Nov. 13, 2020
In-person civil jury trial success in OC
The COVID-19 pandemic has forced courts all over the state to quickly adapt to new modes of operation. Civil operations in Orange County was no exception.
Central Justice Center
James J. Di Cesare
Complex Civil Panel
Pepperdine University School of Law, 1973
Court Operations Manager, Orange County Superior Court
The COVID-19 pandemic has forced courts all over the state to quickly adapt to new modes of operation. Civil operations in Orange County was no exception. The Orange County bench and the Orange Bar Association and its affiliates have always been very collaborative and this collaborative culture has continued throughout the pandemic. One of our primary topics of conversation has been "When will we resume in-person civil trials, in-person court trials and remote trials," followed closely by "Now that we have resumed in-person jury civil trials and other, what do they look like?"
The Orange County Superior Court resumed conducting in person civil jury trials and selected in person civil court trials in mid-September. Court trials are generally conducted remotely. Jury trials are conducted in person in one of the five departments designated for civil jury trials. Since Sept. 22, we have been able to try 17 in-person jury trials and 19 court trials. Safety to jurors, witnesses, parties, attorneys and court staff has been of paramount concern.
Monday trial calls are conducted by the assigned judge through remote appearances. Cases answering ready are placed on a trailing trial list awaiting assignment of a trial judge and courtroom by the civil supervising judge. Parties should expect that most court trials will be conducted remotely (e.g. through WebEx). In limited circumstances, the civil supervising judge may permit bench trials to proceed in-person, subject to physical distancing guidelines in order promote public safety.
The court has designated five courtrooms at the Central Justice Center and the Civil Complex Center (C4, CX102, CX103, CX104, CX105) for conducting in-person civil jury trials. Jury trials are assigned by the civil supervising judge based on a number of criteria, including statutory priority, case age, length of trial, number of parties, stipulation to fewer than 12 jurors, and whether the case is an expedited jury trial. Based on these criteria and subject to trial courtroom availability, the civil supervising judge selects the cases to commence jury trial.
Once a jury trial is given the approval to proceed, the judicial officer hearing the case hears pre-trial motions and orders a jury panel. The availability of jurors for a civil jury panel is subject to availability, as criminal cases take priority on available jurors.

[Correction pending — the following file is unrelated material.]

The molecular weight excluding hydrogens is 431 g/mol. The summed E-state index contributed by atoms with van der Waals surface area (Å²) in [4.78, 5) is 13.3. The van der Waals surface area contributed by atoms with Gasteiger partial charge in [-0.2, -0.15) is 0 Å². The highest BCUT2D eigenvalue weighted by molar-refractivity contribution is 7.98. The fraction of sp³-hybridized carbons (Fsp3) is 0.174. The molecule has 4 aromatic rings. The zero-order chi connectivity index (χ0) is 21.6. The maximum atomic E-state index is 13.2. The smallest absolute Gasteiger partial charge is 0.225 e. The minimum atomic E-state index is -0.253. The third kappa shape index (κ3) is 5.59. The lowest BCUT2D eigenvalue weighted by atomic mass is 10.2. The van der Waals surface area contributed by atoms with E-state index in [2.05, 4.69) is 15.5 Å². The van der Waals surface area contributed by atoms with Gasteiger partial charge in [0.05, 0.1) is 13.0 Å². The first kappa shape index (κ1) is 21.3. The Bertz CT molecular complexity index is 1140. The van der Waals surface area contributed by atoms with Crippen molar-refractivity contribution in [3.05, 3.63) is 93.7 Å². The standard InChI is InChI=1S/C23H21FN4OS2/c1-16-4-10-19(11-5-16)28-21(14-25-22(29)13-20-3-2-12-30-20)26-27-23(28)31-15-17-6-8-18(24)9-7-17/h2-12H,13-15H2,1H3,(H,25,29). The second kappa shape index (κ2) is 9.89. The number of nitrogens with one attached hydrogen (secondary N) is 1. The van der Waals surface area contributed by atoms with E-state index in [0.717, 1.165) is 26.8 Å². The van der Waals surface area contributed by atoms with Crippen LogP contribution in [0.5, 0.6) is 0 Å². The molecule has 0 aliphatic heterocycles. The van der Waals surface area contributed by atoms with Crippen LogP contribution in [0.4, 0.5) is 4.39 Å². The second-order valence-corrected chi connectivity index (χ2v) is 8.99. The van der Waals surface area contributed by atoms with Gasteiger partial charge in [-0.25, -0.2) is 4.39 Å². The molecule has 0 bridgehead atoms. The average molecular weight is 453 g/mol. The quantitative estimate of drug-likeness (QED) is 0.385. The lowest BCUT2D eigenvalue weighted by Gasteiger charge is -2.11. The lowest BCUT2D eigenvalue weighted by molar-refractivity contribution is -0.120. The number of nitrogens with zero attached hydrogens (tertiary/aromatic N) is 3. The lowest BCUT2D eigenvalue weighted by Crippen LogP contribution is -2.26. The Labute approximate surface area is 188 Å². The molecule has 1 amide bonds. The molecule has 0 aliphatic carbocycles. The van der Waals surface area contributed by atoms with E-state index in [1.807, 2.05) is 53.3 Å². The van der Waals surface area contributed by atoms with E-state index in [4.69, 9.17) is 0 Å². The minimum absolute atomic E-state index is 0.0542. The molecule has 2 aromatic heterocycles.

Conducting jury trials with physical distancing requirements necessitates certain operational changes. Everyone must wear face coverings at all times inside the courthouse, with the exception of witnesses while testifying and at the discretion of the trial judge. Civil jury panels include 40 prospective jurors on each panel, and may occur in a different courtroom where the jury trial will be conducted. Due to space limitations from physical distancing requirements, voir dire may be conducted in rounds, with jurors seated both in the jury box as well as in the courtroom gallery. In some trials, the voir dire of one group of jurors may be broadcast to a second group of jurors in a second location to allow both groups to hear all voir dire questioning. Juror questionnaires may be used at the discretion of the trial judge.
Since jurors will be occupying the gallery as well as the jury box, parties are reminded to plan for this ahead of time in considering the number of parties and witnesses they bring to the proceedings at the same time. Safety is the prime concern.
A word on public access. While physical distancing requirements have forced the court to limit the ability of the public to observe proceedings in person, the court remains committed to providing public access to civil proceedings. Most civil unlimited/complex non-trial matters are heard by CourtCall, which provides public access dial-in lines. Civil court trials will be conducted by remote video through WebEx, with public access provided by contacting the courtroom clerk for the trial department for the link. Civil jury trials will be livestreamed on the court's website.
Parties and counsel in civil cases are encouraged to review the materials on the court's website for the latest information.
The Orange County Superior Court has also had great success with other civil panel operations. We have continued to successfully hear thousands of in-person small claims cases in the designated courtrooms at the Civil Complex Center. We have also heard hundreds of limited civil and small court claims appeals in C-3 as well as remote unlawful detainer, restraining orders, gun violence restraining orders cases in the Central Justice Center.
Our court is proud to be able to continue to serve the public during these challenging times. This unbelievable success is due the outstanding commitment of our judges, staff and excellent court leadership.